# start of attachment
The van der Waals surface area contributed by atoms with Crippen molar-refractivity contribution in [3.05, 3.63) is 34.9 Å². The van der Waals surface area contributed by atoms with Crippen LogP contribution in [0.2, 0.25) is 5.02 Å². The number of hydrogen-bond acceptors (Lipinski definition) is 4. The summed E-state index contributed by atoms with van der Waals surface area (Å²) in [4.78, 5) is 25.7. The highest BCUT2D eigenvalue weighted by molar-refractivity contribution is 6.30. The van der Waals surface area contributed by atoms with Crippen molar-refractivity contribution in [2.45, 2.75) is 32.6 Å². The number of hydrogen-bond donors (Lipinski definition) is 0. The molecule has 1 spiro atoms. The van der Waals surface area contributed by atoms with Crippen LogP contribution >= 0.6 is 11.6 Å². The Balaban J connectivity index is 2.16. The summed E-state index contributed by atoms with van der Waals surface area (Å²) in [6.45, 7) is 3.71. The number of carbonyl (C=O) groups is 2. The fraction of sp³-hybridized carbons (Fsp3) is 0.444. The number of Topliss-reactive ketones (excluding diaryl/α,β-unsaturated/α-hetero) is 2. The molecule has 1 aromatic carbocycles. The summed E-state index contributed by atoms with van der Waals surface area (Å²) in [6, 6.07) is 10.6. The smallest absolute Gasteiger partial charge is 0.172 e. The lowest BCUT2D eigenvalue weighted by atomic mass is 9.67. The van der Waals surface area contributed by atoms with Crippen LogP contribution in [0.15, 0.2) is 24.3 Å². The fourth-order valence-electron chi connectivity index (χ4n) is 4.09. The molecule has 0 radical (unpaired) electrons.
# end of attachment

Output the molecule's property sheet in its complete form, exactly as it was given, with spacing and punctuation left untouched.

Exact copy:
The van der Waals surface area contributed by atoms with Crippen molar-refractivity contribution in [3.05, 3.63) is 34.9 Å². The van der Waals surface area contributed by atoms with Crippen LogP contribution in [0.2, 0.25) is 5.02 Å². The number of hydrogen-bond acceptors (Lipinski definition) is 4. The summed E-state index contributed by atoms with van der Waals surface area (Å²) in [4.78, 5) is 25.7. The highest BCUT2D eigenvalue weighted by molar-refractivity contribution is 6.30. The van der Waals surface area contributed by atoms with Crippen molar-refractivity contribution in [2.45, 2.75) is 32.6 Å². The number of hydrogen-bond donors (Lipinski definition) is 0. The molecule has 1 spiro atoms. The van der Waals surface area contributed by atoms with Crippen LogP contribution >= 0.6 is 11.6 Å². The Balaban J connectivity index is 2.16. The summed E-state index contributed by atoms with van der Waals surface area (Å²) in [6.45, 7) is 3.71. The number of carbonyl (C=O) groups is 2. The fraction of sp³-hybridized carbons (Fsp3) is 0.444. The number of Topliss-reactive ketones (excluding diaryl/α,β-unsaturated/α-hetero) is 2. The molecule has 1 aromatic carbocycles. The summed E-state index contributed by atoms with van der Waals surface area (Å²) in [6, 6.07) is 10.6. The smallest absolute Gasteiger partial charge is 0.172 e. The lowest BCUT2D eigenvalue weighted by atomic mass is 9.67. The van der Waals surface area contributed by atoms with Crippen LogP contribution in [0.15, 0.2) is 24.3 Å². The fourth-order valence-electron chi connectivity index (χ4n) is 4.09. The molecule has 0 radical (unpaired) electrons.